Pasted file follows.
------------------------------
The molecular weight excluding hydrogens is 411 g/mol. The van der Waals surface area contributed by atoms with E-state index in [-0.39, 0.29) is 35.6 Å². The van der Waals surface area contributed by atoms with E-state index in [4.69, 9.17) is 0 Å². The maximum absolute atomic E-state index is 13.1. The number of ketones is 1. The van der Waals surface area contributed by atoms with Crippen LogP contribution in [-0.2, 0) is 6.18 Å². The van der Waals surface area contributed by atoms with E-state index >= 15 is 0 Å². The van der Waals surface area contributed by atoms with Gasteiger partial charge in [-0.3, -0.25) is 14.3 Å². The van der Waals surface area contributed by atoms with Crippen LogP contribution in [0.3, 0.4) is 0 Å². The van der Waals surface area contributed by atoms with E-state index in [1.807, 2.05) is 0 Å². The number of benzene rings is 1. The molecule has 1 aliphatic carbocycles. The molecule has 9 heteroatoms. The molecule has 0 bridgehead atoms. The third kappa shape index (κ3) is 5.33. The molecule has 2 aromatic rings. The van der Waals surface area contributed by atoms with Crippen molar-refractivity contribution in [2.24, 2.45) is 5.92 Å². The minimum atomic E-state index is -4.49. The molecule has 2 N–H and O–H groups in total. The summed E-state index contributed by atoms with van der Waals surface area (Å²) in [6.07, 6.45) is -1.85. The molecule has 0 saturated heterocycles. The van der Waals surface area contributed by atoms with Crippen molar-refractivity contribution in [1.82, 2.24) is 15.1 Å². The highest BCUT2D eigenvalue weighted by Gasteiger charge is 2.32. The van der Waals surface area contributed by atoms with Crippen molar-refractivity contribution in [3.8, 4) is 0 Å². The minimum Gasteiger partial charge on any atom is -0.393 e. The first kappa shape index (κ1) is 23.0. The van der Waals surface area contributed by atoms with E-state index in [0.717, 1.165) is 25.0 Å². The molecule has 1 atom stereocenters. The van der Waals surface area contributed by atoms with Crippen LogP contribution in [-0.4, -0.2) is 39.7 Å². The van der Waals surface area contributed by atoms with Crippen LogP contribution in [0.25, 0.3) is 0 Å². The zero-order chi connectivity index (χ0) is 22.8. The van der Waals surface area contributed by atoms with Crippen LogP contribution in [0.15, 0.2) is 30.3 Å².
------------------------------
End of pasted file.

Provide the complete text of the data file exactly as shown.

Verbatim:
The molecular weight excluding hydrogens is 411 g/mol. The van der Waals surface area contributed by atoms with E-state index in [-0.39, 0.29) is 35.6 Å². The van der Waals surface area contributed by atoms with E-state index in [4.69, 9.17) is 0 Å². The maximum absolute atomic E-state index is 13.1. The number of ketones is 1. The van der Waals surface area contributed by atoms with Crippen LogP contribution in [-0.2, 0) is 6.18 Å². The van der Waals surface area contributed by atoms with E-state index >= 15 is 0 Å². The van der Waals surface area contributed by atoms with Gasteiger partial charge in [-0.3, -0.25) is 14.3 Å². The van der Waals surface area contributed by atoms with Crippen LogP contribution in [0.3, 0.4) is 0 Å². The van der Waals surface area contributed by atoms with E-state index in [1.807, 2.05) is 0 Å². The number of benzene rings is 1. The molecule has 1 aliphatic carbocycles. The molecule has 9 heteroatoms. The molecule has 0 bridgehead atoms. The third kappa shape index (κ3) is 5.33. The molecule has 2 aromatic rings. The van der Waals surface area contributed by atoms with Crippen molar-refractivity contribution in [2.24, 2.45) is 5.92 Å². The minimum atomic E-state index is -4.49. The molecule has 2 N–H and O–H groups in total. The summed E-state index contributed by atoms with van der Waals surface area (Å²) in [6.07, 6.45) is -1.85. The molecule has 0 saturated heterocycles. The van der Waals surface area contributed by atoms with Crippen molar-refractivity contribution in [1.82, 2.24) is 15.1 Å². The highest BCUT2D eigenvalue weighted by Gasteiger charge is 2.32. The van der Waals surface area contributed by atoms with Crippen molar-refractivity contribution in [3.8, 4) is 0 Å². The minimum Gasteiger partial charge on any atom is -0.393 e. The first kappa shape index (κ1) is 23.0. The van der Waals surface area contributed by atoms with E-state index in [0.717, 1.165) is 25.0 Å². The molecule has 1 atom stereocenters. The van der Waals surface area contributed by atoms with Crippen LogP contribution in [-0.4, -0.2) is 39.7 Å². The van der Waals surface area contributed by atoms with Crippen LogP contribution in [0.25, 0.3) is 0 Å². The zero-order chi connectivity index (χ0) is 22.8. The van der Waals surface area contributed by atoms with Crippen LogP contribution in [0.15, 0.2) is 30.3 Å².